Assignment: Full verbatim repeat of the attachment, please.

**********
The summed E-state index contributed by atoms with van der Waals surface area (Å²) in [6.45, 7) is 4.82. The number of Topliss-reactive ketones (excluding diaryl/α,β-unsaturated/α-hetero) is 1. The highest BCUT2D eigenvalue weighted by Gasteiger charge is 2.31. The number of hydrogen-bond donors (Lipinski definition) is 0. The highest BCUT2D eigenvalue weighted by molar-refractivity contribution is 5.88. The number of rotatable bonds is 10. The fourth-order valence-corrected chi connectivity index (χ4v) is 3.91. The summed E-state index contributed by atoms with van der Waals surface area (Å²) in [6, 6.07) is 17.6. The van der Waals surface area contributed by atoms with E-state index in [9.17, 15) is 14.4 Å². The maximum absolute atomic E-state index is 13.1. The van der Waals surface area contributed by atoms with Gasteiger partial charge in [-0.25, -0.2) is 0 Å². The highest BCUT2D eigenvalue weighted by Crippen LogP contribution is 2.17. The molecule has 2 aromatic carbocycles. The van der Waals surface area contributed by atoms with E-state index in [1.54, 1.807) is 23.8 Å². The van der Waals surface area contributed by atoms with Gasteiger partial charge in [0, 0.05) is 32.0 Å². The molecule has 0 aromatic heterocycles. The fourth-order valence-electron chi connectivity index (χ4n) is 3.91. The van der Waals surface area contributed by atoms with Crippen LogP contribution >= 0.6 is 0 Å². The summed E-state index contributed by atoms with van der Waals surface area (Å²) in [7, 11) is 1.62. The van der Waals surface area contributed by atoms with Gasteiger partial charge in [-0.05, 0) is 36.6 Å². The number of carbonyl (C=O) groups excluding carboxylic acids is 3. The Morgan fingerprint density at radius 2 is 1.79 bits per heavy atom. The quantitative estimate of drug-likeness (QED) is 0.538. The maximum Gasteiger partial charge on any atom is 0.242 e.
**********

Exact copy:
The summed E-state index contributed by atoms with van der Waals surface area (Å²) in [6.45, 7) is 4.82. The number of Topliss-reactive ketones (excluding diaryl/α,β-unsaturated/α-hetero) is 1. The highest BCUT2D eigenvalue weighted by Gasteiger charge is 2.31. The number of hydrogen-bond donors (Lipinski definition) is 0. The highest BCUT2D eigenvalue weighted by molar-refractivity contribution is 5.88. The number of rotatable bonds is 10. The fourth-order valence-corrected chi connectivity index (χ4v) is 3.91. The summed E-state index contributed by atoms with van der Waals surface area (Å²) in [6, 6.07) is 17.6. The van der Waals surface area contributed by atoms with E-state index in [9.17, 15) is 14.4 Å². The maximum absolute atomic E-state index is 13.1. The van der Waals surface area contributed by atoms with Gasteiger partial charge in [-0.25, -0.2) is 0 Å². The highest BCUT2D eigenvalue weighted by Crippen LogP contribution is 2.17. The molecule has 2 aromatic carbocycles. The van der Waals surface area contributed by atoms with E-state index in [1.54, 1.807) is 23.8 Å². The van der Waals surface area contributed by atoms with Gasteiger partial charge in [0, 0.05) is 32.0 Å². The molecule has 0 aromatic heterocycles. The fourth-order valence-electron chi connectivity index (χ4n) is 3.91. The van der Waals surface area contributed by atoms with Crippen LogP contribution >= 0.6 is 0 Å². The summed E-state index contributed by atoms with van der Waals surface area (Å²) in [7, 11) is 1.62. The van der Waals surface area contributed by atoms with Gasteiger partial charge in [-0.05, 0) is 36.6 Å². The number of carbonyl (C=O) groups excluding carboxylic acids is 3. The Morgan fingerprint density at radius 2 is 1.79 bits per heavy atom. The quantitative estimate of drug-likeness (QED) is 0.538. The maximum Gasteiger partial charge on any atom is 0.242 e.